The Backstreets gives voice to the downtrodden, registering the narrator’s past traumas and present indignities in a rapid stream of consciousness free of chapter breaks. His observations have a synesthetic quality: “The endless sound of the cars in the fog could be heard. As this sound mixed with the fog, it made the fog seem even denser. The lights of the cars faded away like the last embers in ashes. The unceasing sound of the cars was precisely the silence of the city.” Such a pile-up of noise, air, and light risks claustrophobia, but Tursun makes it thrilling, as the density of the fog finds its way into the prose.

The fog is a useful obscurant, allowing the narrator to periodically drift back to his upbringing out in the sticks: “I missed the wide, white hillsides, the sand that rises up everywhere along clean village roads, the bright yellow fields of ripened wheat. ” This idyllic take turns out to be a sham as he gradually discloses the sordidness and sadness of his youth. He recalls wearing hand-me-downs from his older, mute sister, and nights spent with his mother, searching for their father, who they feared had passed out drunk in an irrigation ditch. There is a glint of humor amid the bleakness: His sister wound up marrying a man 30 years her senior, before his brother one-upped her by running off with a woman 40 years older.

If his rural Uyghur upbringing was harsh, his life as a Uyghur man in Ürümchi can be downright brutal. Byler’s own recent book, Terror Capitalism: Uyghur Dispossession and Masculinity in a Chinese Cityuses The Backstreets as a conversation starter with Uyghur men in similar situations as its protagonist—adrift, marked as minorities. (“We talked about how in the city young migrants needed to develop a new sense of direction; how the geographical features they had used to organize their world appeared scrambled.”) The people he encounters at work and during his lonely, paranoid meandering are nameless grotesques. No one will help him. A madman vows to “chop” up Uyghurs in a certain region; Tursun prints the word more than 200 times in a row. A woman whom he mistakes for a “bundle of clothes” comes at him with a cleaver. A “smiling-faced” office supervisor makes it apparent that “talking to me was not just a waste of his time, but was actually the crime of wasting the time of his entire ethnic nationality”—that is, Han Chinese.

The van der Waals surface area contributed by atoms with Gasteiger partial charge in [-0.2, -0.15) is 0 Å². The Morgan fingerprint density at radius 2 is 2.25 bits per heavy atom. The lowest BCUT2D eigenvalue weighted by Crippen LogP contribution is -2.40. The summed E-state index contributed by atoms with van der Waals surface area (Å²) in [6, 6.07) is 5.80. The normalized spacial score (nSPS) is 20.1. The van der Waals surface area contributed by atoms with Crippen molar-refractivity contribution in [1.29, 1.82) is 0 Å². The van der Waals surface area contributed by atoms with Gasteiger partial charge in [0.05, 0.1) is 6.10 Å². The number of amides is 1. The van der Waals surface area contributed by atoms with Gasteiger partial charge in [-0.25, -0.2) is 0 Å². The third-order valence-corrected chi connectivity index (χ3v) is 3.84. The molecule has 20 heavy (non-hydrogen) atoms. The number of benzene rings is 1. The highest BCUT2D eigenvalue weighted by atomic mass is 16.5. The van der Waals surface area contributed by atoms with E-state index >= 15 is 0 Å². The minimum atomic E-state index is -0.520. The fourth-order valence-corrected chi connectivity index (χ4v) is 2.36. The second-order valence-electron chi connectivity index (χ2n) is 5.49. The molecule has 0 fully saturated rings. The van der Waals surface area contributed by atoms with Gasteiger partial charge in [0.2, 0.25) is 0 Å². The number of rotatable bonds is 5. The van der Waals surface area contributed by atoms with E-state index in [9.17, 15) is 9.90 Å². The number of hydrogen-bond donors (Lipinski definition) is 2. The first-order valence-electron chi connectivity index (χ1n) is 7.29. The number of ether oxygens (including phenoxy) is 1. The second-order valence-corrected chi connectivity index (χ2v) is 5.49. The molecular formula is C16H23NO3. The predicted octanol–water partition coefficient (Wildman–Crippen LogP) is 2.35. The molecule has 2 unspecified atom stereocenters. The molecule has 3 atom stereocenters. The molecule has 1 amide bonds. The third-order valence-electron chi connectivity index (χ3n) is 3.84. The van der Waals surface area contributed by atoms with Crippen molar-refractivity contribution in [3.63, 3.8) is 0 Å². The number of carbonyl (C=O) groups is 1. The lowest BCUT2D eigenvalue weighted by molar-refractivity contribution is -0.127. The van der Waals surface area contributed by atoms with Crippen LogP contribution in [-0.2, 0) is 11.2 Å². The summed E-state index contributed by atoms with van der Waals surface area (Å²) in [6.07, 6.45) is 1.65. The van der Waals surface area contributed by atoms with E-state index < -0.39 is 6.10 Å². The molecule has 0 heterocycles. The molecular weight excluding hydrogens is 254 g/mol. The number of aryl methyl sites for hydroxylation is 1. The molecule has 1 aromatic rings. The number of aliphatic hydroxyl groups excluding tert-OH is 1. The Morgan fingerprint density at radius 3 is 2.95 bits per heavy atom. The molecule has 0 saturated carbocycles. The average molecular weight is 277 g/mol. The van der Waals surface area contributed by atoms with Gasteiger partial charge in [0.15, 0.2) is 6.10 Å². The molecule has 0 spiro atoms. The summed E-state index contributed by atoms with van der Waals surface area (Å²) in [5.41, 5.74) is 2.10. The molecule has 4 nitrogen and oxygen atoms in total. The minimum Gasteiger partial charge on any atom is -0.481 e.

At one point, a stranger emerges from the fog, “like a dead fish bobbing in the water,” with a Uyghur folk song on his lips. The narrator hears him fast-forward through one of the lines, from which he deduces the stranger has only a short way to travel, because some Uyghurs (as a translator’s note informs us) “measure space by the time it takes to sing songs while walking.” At certain moments, The Backstreets feels less like a traditional novel than a threnody, a song of mourning, with a chilling refrain (“I don’t know anyone in this strange city, so it’s impossible for me to be friends or enemies with anyone”) that sounds more desperate with each occurrence. The pitch escalates as its singer traverses the “winding disorder” of Ürümchi, oppressed everywhere, assaulted by memory. Without giving anything away: As soon as he learns what his song is about, it’s over.

The book’s title may sound too Springsteenian to the American ear: There’s no triumphant chorus or bracing chord. Such music will resonate only when Perhat Tursun is released. Until then, those who observe Bloomsday every June 16 to celebrate Joyce’s Ulysses should honor March 7, the day Tursun finished his own great work and possibly sealed his fate.

.

Leave a Comment

Your email address will not be published.